With very few exceptions, the thousands of windows that Julie and I have owned were made from about 1850 to 1935. During this span of time the design styles changed again and again. Within each of the widely recognized style periods (Victorian, Arts and Crafts, Art Nouveau, and Art Deco) there also existed numerous subcategories of styles, each with their own design characteristics. The four predominant styles are charted above.
While sorting all of this out can be confusing, it is, at the same time, fascinating. I will try to make sense of some of the more important points that you may want to understand. In attempting to do this in an abbreviated form I am simplifying a large amount of subject matter, so I will apologize in advance to those who feel that I am giving rough treatment to the finer details of popular design history.
What I know has been learned by observation, reading asking questions, attending museums and, to a large extent, by having been a collector and dealer of antiques for more than three decades. I will encourage you to explore deeper into the various decorative styles in our recent culture and how they developed.
A Word of Advice
Before I go any farther I want to let you know that you really don’t have to understand any of this information. I began buying antiques simply because I liked them, and I still do. This introduces some very good advice: Buy What You Like. Chances are, you will never be sorry. And don’t be afraid to ask questions of antique dealers about any item that you are interested in purchasing. That is one of the principal ways that you learn. Enough advice for now.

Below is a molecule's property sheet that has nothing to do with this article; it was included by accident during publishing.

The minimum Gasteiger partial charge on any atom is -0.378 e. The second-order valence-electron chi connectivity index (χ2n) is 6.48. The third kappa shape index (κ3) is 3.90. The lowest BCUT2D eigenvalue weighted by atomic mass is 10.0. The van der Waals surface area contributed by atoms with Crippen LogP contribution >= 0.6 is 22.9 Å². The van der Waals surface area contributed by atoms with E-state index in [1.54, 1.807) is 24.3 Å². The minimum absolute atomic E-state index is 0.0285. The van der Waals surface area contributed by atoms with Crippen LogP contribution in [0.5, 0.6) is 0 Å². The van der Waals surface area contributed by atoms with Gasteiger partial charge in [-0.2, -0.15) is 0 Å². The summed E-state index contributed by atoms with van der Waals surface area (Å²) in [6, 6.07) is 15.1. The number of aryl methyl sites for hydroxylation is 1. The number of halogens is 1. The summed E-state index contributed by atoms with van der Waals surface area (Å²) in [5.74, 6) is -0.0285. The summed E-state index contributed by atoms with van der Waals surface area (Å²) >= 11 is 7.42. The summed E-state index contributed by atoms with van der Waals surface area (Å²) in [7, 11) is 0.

How Our Inventory Is Organized
We have organized the Galleries on our site according to the four predominate styles mentioned here. By perusing the Galleries you will quickly be able to compare the and understand the differences between each of the styles. Each of the Style Galleries is further categorized by types of glass. Additional style and glass type information is available under the Information selection on our menu.
The four Decorative Styles, also refereed sometimes as Decorative Movements, each have beginning and ending dates. Unfortunately, not everyone agrees about these date ranges. Further complicating the issue is the difference in beginning and ending date from one country to the next. One country might be slower to accept a new style, then may later be slower to abandon this same style in comparison to other countries. Humorously, there is not a lot of agreement amongst authors and historians about the nation-by-nation style date ranges either. It should be accepted that there is a certain amount of imprecision in these matters. Therefore, I have used my own judgement in chosing and presenting the time periods listed above. I know in advance that some of you reading this may feel that I am corrupting history. Email me if you feel compelled to give me a piece of your mind.
After sorting through all of the different options, I settled on providing two date ranges shown above:
A“well-rounded” internationally-accepted date range
The date range when the style was predominate in Northern America